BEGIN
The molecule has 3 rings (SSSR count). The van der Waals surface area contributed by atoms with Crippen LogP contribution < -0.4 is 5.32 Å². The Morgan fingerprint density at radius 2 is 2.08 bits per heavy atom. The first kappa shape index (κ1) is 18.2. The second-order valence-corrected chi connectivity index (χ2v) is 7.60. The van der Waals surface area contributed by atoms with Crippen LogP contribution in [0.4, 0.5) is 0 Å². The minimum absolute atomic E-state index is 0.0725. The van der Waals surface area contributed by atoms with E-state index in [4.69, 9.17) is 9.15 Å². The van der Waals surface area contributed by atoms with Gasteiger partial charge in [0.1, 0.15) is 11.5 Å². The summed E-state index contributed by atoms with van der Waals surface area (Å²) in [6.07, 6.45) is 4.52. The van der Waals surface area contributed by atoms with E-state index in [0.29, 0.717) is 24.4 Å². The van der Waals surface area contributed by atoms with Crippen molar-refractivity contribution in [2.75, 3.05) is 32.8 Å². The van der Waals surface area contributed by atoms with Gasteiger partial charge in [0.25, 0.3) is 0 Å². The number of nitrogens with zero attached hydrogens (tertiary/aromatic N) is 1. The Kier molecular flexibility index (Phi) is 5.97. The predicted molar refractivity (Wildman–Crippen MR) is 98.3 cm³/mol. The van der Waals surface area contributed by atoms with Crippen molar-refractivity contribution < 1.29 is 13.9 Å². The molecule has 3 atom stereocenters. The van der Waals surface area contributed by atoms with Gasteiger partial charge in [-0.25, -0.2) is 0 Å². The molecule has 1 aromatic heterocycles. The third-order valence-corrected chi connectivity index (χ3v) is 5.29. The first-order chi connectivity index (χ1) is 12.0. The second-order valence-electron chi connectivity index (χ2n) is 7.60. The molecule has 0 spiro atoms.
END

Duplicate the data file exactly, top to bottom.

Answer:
The molecule has 3 rings (SSSR count). The van der Waals surface area contributed by atoms with Crippen LogP contribution < -0.4 is 5.32 Å². The Morgan fingerprint density at radius 2 is 2.08 bits per heavy atom. The first kappa shape index (κ1) is 18.2. The second-order valence-corrected chi connectivity index (χ2v) is 7.60. The van der Waals surface area contributed by atoms with Crippen LogP contribution in [0.4, 0.5) is 0 Å². The minimum absolute atomic E-state index is 0.0725. The van der Waals surface area contributed by atoms with E-state index in [4.69, 9.17) is 9.15 Å². The van der Waals surface area contributed by atoms with Gasteiger partial charge in [0.1, 0.15) is 11.5 Å². The summed E-state index contributed by atoms with van der Waals surface area (Å²) in [6.07, 6.45) is 4.52. The van der Waals surface area contributed by atoms with E-state index in [0.29, 0.717) is 24.4 Å². The van der Waals surface area contributed by atoms with Crippen molar-refractivity contribution in [2.75, 3.05) is 32.8 Å². The van der Waals surface area contributed by atoms with Gasteiger partial charge in [0.25, 0.3) is 0 Å². The number of nitrogens with zero attached hydrogens (tertiary/aromatic N) is 1. The Kier molecular flexibility index (Phi) is 5.97. The predicted molar refractivity (Wildman–Crippen MR) is 98.3 cm³/mol. The van der Waals surface area contributed by atoms with Crippen molar-refractivity contribution < 1.29 is 13.9 Å². The molecule has 3 atom stereocenters. The van der Waals surface area contributed by atoms with Gasteiger partial charge in [-0.25, -0.2) is 0 Å². The molecule has 1 aromatic heterocycles. The third-order valence-corrected chi connectivity index (χ3v) is 5.29. The first-order chi connectivity index (χ1) is 12.0. The second-order valence-electron chi connectivity index (χ2n) is 7.60. The molecule has 0 spiro atoms.